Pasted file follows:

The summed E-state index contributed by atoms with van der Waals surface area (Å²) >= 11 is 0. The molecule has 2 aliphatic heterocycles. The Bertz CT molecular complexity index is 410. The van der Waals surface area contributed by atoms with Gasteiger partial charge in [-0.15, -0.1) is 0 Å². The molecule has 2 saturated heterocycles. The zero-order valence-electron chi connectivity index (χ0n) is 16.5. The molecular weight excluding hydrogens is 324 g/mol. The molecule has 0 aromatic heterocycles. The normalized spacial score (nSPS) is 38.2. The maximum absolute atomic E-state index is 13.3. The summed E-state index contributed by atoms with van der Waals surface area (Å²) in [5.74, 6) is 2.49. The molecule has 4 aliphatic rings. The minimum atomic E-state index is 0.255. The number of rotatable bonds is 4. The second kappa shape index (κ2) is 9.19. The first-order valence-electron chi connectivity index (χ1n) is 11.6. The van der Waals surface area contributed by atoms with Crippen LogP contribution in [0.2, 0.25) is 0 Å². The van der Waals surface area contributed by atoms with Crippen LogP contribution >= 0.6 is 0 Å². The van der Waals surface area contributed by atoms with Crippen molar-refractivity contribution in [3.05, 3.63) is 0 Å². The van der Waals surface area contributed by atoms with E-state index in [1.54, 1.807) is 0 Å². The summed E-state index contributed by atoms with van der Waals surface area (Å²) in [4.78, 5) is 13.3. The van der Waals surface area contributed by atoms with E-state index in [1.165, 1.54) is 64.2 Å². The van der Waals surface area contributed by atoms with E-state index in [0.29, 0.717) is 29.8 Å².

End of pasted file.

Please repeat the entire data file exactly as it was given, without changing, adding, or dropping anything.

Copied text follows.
The summed E-state index contributed by atoms with van der Waals surface area (Å²) >= 11 is 0. The molecule has 2 aliphatic heterocycles. The Bertz CT molecular complexity index is 410. The van der Waals surface area contributed by atoms with Gasteiger partial charge in [-0.15, -0.1) is 0 Å². The molecule has 2 saturated heterocycles. The zero-order valence-electron chi connectivity index (χ0n) is 16.5. The molecular weight excluding hydrogens is 324 g/mol. The molecule has 0 aromatic heterocycles. The normalized spacial score (nSPS) is 38.2. The maximum absolute atomic E-state index is 13.3. The summed E-state index contributed by atoms with van der Waals surface area (Å²) in [5.74, 6) is 2.49. The molecule has 4 aliphatic rings. The minimum atomic E-state index is 0.255. The number of rotatable bonds is 4. The second kappa shape index (κ2) is 9.19. The first-order valence-electron chi connectivity index (χ1n) is 11.6. The van der Waals surface area contributed by atoms with Crippen LogP contribution in [0.2, 0.25) is 0 Å². The van der Waals surface area contributed by atoms with Crippen LogP contribution >= 0.6 is 0 Å². The van der Waals surface area contributed by atoms with Crippen molar-refractivity contribution in [3.05, 3.63) is 0 Å². The van der Waals surface area contributed by atoms with E-state index in [1.54, 1.807) is 0 Å². The summed E-state index contributed by atoms with van der Waals surface area (Å²) in [4.78, 5) is 13.3. The van der Waals surface area contributed by atoms with E-state index in [1.165, 1.54) is 64.2 Å². The van der Waals surface area contributed by atoms with E-state index in [0.29, 0.717) is 29.8 Å².